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People often ask “Is it who you know or what you know?”. While it’s crucial to have the proper experience and knowledge on how to do the job, take a step back and think about the sheer number of resumes that an average employer receives along with yours.
To put things into perspective, Google receives an average of 2 resumes per minute or 20,000 resumes per week, according to The New York Times (which works out to 2 resumes per minute). So, even if your resume is in tip-top shape and you have the perfect qualifications for the job, there’s a chance that your resume may never even get looked at. That’s where networking comes in. You just may end up shaking hands with a person who can help you land a job.
Suggested Reading: Knock ’em Dead Social Networking: For Job Search and Professional Success
The “build your network” concept is great, but how do you actually build a network? But networking can be tough, especially if you are not the “social” type. If the thought of calling people you don’t know or having conversation at a networking event makes you a little nervous, consider the following networking tips to help you build your network.
- Existing Network: Good news, you already have a network (unless you’ve been living as a recluse on some remote island). “What?” you may ask. Every friend, relative, former coworker, current coworker, college or high school acquaintance is a part of your existing network. And did I mention neighbors, your mailman and the checkout person at the supermarket. All of these individuals are part of your existing network, now you just need to “formalize” your list. How to start:
- Paper & Pen – The best way to start is to create a list of names and the easiest way to do this is to create an old-fashioned list. Use whatever you are most comfortable with – paper, computer, whatever. Just start your list.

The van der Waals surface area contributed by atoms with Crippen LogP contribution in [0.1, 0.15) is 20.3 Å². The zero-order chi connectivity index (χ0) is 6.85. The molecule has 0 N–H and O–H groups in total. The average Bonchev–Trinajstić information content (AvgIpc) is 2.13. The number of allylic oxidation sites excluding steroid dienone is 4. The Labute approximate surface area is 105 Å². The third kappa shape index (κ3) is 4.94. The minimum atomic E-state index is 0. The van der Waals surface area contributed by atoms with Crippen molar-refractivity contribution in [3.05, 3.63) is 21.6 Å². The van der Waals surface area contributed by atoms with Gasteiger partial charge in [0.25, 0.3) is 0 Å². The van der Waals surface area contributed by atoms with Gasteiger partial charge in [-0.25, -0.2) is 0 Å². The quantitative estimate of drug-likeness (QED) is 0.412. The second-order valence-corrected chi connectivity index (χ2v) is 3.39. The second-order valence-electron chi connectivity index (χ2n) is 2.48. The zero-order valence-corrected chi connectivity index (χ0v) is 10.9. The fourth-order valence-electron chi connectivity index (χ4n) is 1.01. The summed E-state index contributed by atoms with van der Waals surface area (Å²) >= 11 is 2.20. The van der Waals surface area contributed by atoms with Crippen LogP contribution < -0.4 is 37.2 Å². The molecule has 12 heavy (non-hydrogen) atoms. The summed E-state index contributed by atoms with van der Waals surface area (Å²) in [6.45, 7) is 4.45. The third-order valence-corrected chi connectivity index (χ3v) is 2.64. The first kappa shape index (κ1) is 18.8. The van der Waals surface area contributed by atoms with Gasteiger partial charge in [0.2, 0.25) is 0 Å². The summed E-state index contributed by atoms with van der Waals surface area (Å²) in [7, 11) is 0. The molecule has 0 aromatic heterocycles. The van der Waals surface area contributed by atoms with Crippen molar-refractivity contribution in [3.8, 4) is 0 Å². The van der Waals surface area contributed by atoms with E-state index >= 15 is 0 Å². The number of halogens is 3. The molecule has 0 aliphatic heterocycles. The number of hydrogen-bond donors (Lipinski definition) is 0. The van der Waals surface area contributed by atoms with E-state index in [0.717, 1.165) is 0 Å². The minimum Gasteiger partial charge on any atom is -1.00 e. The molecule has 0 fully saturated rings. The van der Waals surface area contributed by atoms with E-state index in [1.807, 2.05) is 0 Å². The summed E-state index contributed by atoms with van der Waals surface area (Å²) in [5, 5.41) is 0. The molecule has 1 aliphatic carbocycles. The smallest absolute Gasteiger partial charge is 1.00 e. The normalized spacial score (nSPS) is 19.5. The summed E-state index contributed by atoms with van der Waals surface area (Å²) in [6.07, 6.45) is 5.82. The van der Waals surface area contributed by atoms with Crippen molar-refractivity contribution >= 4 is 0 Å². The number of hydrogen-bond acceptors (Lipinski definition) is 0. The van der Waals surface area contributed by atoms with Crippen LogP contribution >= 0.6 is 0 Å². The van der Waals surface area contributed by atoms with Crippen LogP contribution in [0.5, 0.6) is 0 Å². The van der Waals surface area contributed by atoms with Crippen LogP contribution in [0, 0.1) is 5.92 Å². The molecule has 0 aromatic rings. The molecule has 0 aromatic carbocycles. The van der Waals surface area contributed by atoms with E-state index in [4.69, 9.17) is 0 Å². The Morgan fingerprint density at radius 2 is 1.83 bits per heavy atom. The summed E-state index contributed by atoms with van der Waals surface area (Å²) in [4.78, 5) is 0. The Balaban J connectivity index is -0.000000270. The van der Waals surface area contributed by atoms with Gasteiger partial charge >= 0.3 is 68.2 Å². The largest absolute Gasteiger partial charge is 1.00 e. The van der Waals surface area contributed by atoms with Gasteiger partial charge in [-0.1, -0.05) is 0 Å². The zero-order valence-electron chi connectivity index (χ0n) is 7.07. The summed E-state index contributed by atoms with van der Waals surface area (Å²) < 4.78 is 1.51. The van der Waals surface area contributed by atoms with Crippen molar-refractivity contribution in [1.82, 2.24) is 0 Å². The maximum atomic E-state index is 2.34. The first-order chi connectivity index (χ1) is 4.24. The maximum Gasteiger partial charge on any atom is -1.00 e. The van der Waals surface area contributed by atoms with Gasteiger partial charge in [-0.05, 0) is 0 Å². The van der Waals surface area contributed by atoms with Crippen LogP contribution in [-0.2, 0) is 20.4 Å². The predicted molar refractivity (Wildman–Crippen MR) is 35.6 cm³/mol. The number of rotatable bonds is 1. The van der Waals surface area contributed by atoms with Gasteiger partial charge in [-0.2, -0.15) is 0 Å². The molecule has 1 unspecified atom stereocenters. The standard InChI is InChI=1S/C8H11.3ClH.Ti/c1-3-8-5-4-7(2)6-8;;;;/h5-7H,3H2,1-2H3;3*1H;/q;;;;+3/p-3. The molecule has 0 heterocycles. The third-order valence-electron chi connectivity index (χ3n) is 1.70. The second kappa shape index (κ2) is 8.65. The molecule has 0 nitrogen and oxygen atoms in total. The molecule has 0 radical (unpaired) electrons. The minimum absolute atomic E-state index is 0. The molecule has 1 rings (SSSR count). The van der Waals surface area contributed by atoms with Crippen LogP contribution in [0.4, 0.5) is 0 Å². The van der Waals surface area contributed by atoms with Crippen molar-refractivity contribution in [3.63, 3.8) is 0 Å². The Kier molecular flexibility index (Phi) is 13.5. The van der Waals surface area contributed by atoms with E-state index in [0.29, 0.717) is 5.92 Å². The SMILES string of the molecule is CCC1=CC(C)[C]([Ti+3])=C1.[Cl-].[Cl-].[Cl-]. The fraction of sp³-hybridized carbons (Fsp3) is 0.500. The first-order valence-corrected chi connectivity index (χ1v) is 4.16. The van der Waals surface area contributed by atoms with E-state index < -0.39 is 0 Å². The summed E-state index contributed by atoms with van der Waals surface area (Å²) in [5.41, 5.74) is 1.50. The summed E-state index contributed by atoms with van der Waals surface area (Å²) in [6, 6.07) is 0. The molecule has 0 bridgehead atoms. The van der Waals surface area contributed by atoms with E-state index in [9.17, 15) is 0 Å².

- Categories – First, list all of the categories mentioned above (schools, jobs, etc.) and then start to make a list of names under these categories (leave yourself room to add more as you go).
- Use an Online Network tool – Once you have your list, use a business social network such as LinkedIn and start to make your connections (see Are you LinkedIn?)
- Extended Network: Once you’ve created your list network list, it’s time to build your extended network. This consists of:
- People who work or worked at companies where you worked – They may not actually know you (maybe they know your name and maybe they don’t) but if you work/worked at the same company they are likely to be receptive to being part of your network.
- People who work or worked at companies where you would like to work – As part of your job search, you should have a list of the companies where you would like to work. From this list, search for people you know that either work at these companies (or worked there at some point). These individuals will be your best source for introductions and the “inside scoop” on these companies. LinkedIn is a great tool for this research.
- Networking Events: A great place to build you network is networking events. There are a wide range of events, including alumni events and trade group events. Take a look at some of the following links:
- Networking Tips: Take a look at some of the following networking tips:
- Leverage Professional Associations (as mentioned above). Take a look at List of international professional associations.
- Follow-up After Events – There are many ways to follow-up after a networking event. Send an email, offer to set up follow-up meetings, connect on LinkedIn, etc.
- Network Every Week – Find at least one way to network every week. Whether it be coffee breaks (see below) or emails to keep in touch.
- Coffee Meetings – Invite people from your network to coffee. This is a great way to stay in touch.
- Networking is a Two Way Street – You need to give to receive. Make sure you are helping people with their needs as well. Give and you shall receive!
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Good luck in your search,